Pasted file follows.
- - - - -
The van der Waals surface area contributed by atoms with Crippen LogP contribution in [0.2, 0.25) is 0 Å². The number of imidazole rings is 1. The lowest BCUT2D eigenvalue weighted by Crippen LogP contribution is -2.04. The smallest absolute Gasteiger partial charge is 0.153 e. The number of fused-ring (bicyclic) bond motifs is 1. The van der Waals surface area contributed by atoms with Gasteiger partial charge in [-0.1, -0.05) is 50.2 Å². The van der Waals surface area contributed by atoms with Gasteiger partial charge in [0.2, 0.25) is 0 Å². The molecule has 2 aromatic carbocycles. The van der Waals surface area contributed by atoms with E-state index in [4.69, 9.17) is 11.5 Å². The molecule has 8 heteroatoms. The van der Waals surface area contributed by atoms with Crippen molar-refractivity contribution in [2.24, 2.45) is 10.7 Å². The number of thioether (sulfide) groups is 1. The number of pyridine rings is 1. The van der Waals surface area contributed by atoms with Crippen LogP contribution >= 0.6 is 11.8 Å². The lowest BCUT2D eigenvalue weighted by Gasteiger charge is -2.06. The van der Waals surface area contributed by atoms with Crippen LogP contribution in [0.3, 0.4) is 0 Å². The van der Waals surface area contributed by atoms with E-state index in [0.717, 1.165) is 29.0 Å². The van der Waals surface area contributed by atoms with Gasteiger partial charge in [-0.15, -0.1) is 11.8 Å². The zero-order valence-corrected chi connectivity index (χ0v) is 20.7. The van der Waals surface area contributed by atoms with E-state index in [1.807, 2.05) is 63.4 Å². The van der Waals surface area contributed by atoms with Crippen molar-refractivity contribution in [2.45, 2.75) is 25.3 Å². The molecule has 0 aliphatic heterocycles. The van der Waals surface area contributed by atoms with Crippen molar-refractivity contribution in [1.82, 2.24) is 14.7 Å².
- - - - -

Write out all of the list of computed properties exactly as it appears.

The van der Waals surface area contributed by atoms with Crippen LogP contribution in [0.2, 0.25) is 0 Å². The number of imidazole rings is 1. The lowest BCUT2D eigenvalue weighted by Crippen LogP contribution is -2.04. The smallest absolute Gasteiger partial charge is 0.153 e. The number of fused-ring (bicyclic) bond motifs is 1. The van der Waals surface area contributed by atoms with Gasteiger partial charge in [-0.1, -0.05) is 50.2 Å². The van der Waals surface area contributed by atoms with Gasteiger partial charge in [0.2, 0.25) is 0 Å². The molecule has 2 aromatic carbocycles. The van der Waals surface area contributed by atoms with E-state index in [4.69, 9.17) is 11.5 Å². The molecule has 8 heteroatoms. The van der Waals surface area contributed by atoms with Crippen molar-refractivity contribution in [2.24, 2.45) is 10.7 Å². The number of thioether (sulfide) groups is 1. The number of pyridine rings is 1. The van der Waals surface area contributed by atoms with Crippen LogP contribution >= 0.6 is 11.8 Å². The lowest BCUT2D eigenvalue weighted by Gasteiger charge is -2.06. The van der Waals surface area contributed by atoms with Crippen LogP contribution in [0.3, 0.4) is 0 Å². The van der Waals surface area contributed by atoms with E-state index in [0.717, 1.165) is 29.0 Å². The van der Waals surface area contributed by atoms with Gasteiger partial charge in [-0.15, -0.1) is 11.8 Å². The zero-order valence-corrected chi connectivity index (χ0v) is 20.7. The van der Waals surface area contributed by atoms with E-state index in [1.807, 2.05) is 63.4 Å². The van der Waals surface area contributed by atoms with Crippen molar-refractivity contribution in [2.45, 2.75) is 25.3 Å². The molecule has 0 aliphatic heterocycles. The van der Waals surface area contributed by atoms with Crippen molar-refractivity contribution in [1.82, 2.24) is 14.7 Å².